When that pesky fly lands on your morning toast or afternoon scone, you can ignore it, or you can take reasonable responsive measures, such as closing the window, putting up a screen, or shooing it away. But if you don’t care about the consequences, you can take really draconian action like grabbing a sledgehammer to exterminate it once and for all. Of course, there might be some collateral damage, like broken chinaware, smashed fingers and a destroyed table, but for sure the fly will no longer be part of your life. That, it seems to me, is exactly what the Australian Productivity Commission has done in its Draft Report on Intellectual Property Arrangements, released on April 29 of this year.
“Highlights” of the Commission’s Draft Report
In its report, subtitled Copy(not)right, the Commission proposes a fundamental shake-up of many of the established principles of copyright that have been developed over decades if not several hundred years of practice. Among the changes proposed are
- a draconian reduction in the term of copyright protection, from Australia’s current term of 70 years to something in the range of 15 to 20 years;
- introduction of an open-ended US-style “fair use” regime to allow use of copyrighted material without the permission of the rights-holder;
- denial of copyright holders right to prevent publication of their work;
- legalization of parallel import of books published abroad even where an Australian company has the exclusive distribution rights and;
- the legal right to bypass and disable geo-filters used by companies such as Netflix to limit access to online content to the markets where they own the rights.
And that’s just for starters! The full report which runs to some 600 pages also makes recommendations on patents, trademarks and industrial designs. I think it is fair to say that none of them are friendly to the community that invests in and depends economically on the development and protection of intellectual property.
What is the Productivity Commission?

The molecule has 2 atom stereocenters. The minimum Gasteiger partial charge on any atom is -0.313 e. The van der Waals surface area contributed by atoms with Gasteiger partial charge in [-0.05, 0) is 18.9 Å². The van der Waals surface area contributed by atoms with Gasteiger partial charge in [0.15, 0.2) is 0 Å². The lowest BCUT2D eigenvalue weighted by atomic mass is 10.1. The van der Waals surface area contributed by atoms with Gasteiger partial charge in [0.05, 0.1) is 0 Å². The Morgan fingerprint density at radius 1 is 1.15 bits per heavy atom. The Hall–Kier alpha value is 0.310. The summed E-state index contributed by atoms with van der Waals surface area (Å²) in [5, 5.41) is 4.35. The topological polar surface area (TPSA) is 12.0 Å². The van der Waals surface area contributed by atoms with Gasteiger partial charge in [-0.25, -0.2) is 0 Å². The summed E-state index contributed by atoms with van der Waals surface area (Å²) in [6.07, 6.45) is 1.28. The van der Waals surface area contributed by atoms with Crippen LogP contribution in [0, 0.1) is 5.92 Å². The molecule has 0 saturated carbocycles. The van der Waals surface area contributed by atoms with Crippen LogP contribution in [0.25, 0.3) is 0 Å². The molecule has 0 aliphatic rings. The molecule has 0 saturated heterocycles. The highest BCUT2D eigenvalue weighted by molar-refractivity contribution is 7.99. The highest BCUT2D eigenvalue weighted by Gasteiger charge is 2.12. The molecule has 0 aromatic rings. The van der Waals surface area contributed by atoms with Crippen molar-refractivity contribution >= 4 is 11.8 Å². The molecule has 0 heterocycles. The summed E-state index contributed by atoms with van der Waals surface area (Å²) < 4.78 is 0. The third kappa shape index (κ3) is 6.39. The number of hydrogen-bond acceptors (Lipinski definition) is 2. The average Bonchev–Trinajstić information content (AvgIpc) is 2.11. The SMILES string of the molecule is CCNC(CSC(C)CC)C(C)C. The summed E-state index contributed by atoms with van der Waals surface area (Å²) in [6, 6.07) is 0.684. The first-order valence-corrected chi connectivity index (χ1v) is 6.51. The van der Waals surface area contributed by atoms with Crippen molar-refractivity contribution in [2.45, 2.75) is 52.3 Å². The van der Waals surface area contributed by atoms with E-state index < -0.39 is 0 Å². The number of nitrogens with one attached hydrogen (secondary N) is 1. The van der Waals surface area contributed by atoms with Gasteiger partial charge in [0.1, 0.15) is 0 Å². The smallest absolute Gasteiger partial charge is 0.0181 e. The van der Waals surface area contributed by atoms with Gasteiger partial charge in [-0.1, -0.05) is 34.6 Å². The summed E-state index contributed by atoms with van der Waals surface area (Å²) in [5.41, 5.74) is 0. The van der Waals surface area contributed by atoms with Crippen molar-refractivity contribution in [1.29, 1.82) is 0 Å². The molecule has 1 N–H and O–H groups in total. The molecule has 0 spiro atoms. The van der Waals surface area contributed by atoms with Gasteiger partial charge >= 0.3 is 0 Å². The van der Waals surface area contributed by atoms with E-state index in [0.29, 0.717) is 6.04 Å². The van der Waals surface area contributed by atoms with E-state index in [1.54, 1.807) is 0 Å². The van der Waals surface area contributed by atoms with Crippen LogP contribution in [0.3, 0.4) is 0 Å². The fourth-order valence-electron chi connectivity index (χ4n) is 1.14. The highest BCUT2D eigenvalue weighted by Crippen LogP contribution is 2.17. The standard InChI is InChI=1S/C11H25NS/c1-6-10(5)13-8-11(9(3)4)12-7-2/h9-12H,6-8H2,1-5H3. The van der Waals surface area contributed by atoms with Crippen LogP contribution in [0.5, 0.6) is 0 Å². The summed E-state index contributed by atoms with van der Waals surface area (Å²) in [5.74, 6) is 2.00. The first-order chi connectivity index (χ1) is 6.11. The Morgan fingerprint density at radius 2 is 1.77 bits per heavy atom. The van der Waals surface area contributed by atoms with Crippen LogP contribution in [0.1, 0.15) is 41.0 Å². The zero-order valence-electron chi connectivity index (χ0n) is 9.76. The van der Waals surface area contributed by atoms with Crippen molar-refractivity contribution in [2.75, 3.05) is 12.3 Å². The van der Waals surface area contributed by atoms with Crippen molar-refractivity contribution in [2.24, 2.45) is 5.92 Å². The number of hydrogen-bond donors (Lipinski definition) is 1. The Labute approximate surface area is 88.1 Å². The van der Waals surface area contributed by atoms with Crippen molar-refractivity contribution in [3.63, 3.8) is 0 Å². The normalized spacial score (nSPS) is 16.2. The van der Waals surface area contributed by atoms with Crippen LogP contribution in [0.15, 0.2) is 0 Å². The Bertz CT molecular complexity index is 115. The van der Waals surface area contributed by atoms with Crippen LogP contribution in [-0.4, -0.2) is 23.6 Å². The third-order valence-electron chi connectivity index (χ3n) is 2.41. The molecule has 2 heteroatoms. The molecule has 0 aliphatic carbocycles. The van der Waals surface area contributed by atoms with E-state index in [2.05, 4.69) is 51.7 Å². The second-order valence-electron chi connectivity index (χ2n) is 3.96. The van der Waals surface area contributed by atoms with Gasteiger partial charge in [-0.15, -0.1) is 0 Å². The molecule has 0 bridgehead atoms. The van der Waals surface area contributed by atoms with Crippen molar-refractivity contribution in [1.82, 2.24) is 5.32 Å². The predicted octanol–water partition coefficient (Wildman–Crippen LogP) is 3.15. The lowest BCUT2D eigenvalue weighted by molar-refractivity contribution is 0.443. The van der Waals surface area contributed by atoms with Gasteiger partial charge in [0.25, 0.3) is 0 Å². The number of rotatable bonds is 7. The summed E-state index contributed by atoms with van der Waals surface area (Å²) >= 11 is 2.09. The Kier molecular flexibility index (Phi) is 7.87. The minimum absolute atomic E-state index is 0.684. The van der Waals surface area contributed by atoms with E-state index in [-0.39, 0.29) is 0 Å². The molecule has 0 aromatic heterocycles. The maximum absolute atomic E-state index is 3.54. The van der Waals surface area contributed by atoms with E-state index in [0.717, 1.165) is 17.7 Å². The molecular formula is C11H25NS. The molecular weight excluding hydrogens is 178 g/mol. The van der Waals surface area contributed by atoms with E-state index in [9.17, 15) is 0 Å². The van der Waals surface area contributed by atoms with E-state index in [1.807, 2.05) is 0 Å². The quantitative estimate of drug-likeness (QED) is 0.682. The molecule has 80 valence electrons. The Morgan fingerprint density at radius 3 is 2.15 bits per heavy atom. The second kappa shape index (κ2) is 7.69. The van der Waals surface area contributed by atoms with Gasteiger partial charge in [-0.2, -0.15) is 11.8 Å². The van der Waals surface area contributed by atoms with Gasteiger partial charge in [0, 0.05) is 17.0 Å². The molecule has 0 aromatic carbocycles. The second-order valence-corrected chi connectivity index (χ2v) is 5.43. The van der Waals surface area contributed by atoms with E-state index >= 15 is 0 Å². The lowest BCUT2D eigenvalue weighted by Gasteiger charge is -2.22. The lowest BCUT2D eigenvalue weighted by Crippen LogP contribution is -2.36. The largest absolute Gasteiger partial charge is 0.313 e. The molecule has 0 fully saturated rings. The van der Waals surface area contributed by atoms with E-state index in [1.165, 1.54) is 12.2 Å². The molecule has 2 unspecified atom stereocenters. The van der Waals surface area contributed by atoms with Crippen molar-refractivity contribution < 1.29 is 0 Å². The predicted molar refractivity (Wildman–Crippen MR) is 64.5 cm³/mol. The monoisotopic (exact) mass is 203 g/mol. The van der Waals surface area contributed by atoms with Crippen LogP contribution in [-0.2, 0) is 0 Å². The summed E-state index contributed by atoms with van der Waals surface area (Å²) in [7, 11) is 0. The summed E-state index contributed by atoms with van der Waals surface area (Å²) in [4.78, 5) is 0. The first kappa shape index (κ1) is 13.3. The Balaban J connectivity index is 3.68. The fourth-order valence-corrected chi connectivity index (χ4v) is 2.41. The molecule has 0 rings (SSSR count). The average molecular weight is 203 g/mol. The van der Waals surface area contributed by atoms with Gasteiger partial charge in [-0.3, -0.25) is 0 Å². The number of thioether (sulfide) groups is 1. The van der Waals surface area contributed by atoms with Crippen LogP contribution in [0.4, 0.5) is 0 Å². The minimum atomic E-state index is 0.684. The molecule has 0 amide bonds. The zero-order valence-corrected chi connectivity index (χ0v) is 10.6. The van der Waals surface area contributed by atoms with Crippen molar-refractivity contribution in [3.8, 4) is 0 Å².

The Commission which bills itself as “the Australian Government’s independent research and advisory body on a range of economic, social and environmental issues affecting the welfare of Australians” is a sort of in-house government think-tank designed to investigate and make non-binding recommendations on a range of issues. Past inquiries have ranged from early childhood learning to the import of processed tomato products to superannuation regulations. I guess it is not unexpected that an institution of this nature would make it a practice to challenge conventional wisdom and not conclude, after an extensive and expensive review, that the system they are investigating actually works pretty well. Tasked by the Australian Government to research the intellectual property system to ensure that it “provides appropriate incentives for innovation, investment and the production of creative works while ensuring it does not unreasonably impede further innovation, competition, investment and access to goods and services”, the Commission seems to have taken as its initial premise that the balance is tilted irremediably in favour of rights holders. In doing so the Commission has pulled out the sledgehammer (its excessive recommendations) to kill the fly (the desire of the Australian government to ensure that copyright-and other areas of IP-strike the appropriate balance between creators and users.) To use another popular analogy, it has grabbed the golden goose of content creation by the neck and given it a good wringing.